"FEN DITTON, (or Ditchton Fen), a parish in the hundred of Flendish, in the county of Cambridge, 2 miles north-east of Cambridge, its post town. It is situated on the river Cam, and the railway to Ely passes through the parish. This was formerly a market town, by virtue of a charter granted to the bishops of Ely in 1270. The living is a rectory in the diocese of Ely, value £404, in the patronage of the bishop. The church is dedicated to St. Mary. The tithes were commuted under an Enclosure Act in 1803. The parochial charities produce about £6 per annum. An almshouse for six widows was built in 1665 by one of the Willeys family.
[Transcribed and edited information from The National Gazetteer of Great Britain and Ireland - 1868]
"The church of St. Mary, which stands near a bend of the river and on its south bank, is an edifice of Barnack ashlar in the Early English, Decorated and Perpendicular styles, consisting of chancel, clerestoried nave of four hays, aisles, south porch and a western tower containing 5 bells: the chancel is a beautiful example of rather late Decorated work, but the nave, arcades and the clerestory are Perpendicular: the font, which bears shields of arms, is of the same date: the Early English tower, a curious structure supported on four arches, was taken down to the foundations in 1881 and carefully rebuilt under the direction of J. L. Pearson esq. R.A. the north aisle and chancel being restored at the same time, and the east window filled with stained glass, as a memorial to Professor Haviland by his sons: in 1888 further restoration was effected, and the total cost of both amounted to £4,060 : in the chancel is a mural monument with arms, to Richard Willys, of the Inner Temple, ob. 1625; a slab, with arms, to Jane, wife of John Cornwall S.T.P. ob. 1712; and another, also with arms, to Humfrey Gardner esq. oh. 1691. This church was visited in 1543 by Dowsing, the iconoclast, who "beat down two crucifixes, and ye 12 apostles, and many other superstitious pictures": in 1889 the south aisle, porch, clerestory wall and windows were thoroughly restored, and during the progress of the work two niches, quaintly painted, were discovered at the east end of the aisle, and also a piscine in a fair state of preservation there are 300 sittings. The register dates from the year 1538, and contains numerous references to the Willys or Willis family. The living is a rectory, net yearly value about £530, with residence, in the gift of the Bishop of Ely, and held since 1915 by the Rev. George Richards Christie M.A. of London University, and A.K.C. Near the church is a memorial of Portland stone, bearing the names of the men of the parish who fell in the Great War, 1914-18. A Church Hall was opened in 1914. The Primitive Methodist chapel, erected in 1850, will hold 100 persons. In this parish, and 2¼ miles from Cambridge, is the Cambridge Borough Cemetery, opened June 6th, 1903; the area is 25 acres: there is one mortuary chapel and a house for the superintendent." [Kelly's Directory - Cambridgeshire - 1929]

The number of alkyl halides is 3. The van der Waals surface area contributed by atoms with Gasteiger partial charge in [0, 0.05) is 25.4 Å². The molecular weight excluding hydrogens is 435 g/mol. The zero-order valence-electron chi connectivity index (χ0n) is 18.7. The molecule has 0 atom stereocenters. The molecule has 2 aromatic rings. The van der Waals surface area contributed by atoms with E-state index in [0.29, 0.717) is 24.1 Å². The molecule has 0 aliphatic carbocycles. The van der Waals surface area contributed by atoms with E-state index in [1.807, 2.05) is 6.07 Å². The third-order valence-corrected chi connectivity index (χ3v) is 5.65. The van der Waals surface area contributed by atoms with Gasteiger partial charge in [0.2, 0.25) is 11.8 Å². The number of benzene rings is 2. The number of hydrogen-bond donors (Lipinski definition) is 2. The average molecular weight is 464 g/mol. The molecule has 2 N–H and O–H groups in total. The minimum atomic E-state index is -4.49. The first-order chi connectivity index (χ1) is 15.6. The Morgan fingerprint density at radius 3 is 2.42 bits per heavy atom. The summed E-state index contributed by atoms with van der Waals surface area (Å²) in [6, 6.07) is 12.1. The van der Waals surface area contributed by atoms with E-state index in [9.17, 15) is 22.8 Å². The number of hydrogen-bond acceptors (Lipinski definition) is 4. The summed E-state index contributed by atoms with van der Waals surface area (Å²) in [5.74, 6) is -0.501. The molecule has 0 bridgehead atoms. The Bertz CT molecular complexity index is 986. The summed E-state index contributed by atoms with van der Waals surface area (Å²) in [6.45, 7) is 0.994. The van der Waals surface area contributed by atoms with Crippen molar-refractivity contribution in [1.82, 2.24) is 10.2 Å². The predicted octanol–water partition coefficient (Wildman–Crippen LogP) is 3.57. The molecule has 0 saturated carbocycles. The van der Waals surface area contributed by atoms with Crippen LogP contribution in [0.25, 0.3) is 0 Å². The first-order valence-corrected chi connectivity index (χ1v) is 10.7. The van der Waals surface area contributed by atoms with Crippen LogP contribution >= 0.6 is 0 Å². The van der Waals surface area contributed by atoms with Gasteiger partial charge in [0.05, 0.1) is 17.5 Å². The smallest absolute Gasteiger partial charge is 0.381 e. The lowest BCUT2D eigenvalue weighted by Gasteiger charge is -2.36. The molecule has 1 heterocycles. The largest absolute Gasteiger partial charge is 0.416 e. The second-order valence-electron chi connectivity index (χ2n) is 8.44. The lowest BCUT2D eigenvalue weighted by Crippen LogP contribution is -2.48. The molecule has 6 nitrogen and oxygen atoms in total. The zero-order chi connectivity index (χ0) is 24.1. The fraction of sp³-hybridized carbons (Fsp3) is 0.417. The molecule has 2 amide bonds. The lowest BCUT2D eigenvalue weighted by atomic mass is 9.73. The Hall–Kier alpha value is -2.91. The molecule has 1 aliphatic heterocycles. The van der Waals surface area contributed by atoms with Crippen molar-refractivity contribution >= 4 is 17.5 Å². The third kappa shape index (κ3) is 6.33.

Fen Ditton, St. Mary: The registers are at the church but indexed transcripts for baptisms, marriages and burials 1538-1902 reside in the Cambridgeshire Archives plus photocopies of baptisms 1800-38, marriages 1903-46, burials 1903-68 and banns 1904-34. The parish register transcripts, 1538-1902, are available on microfiche from the Cambridgeshire Family History Society Publications list The Bishop's Transcripts for the years 1599-1651, 1661-1715 and 1725-1857 can be found in the Cambridge University Library.
"In this parish are the remains of Biggin Farm house, formerly a residence of the Bishops of Ely, and here also is "one of the three celebrated ditches or dykes thrown up by the East Angles to protect themselves from the incursions of their enemies, the Mercians ": the market granted to the Bishops of Ely for this place in 1270 has long since become obsolete." [Kelly's Directory - Cambridgeshire - 1929]
Land Tax: records were compiled afresh each year and contain the names of owners and occupiers in each parish, but usually there is no address or place name. These records reside in the Cambridgeshire Archives for the years 1757-63, 1789-1837, 1880-92 and 1903-48.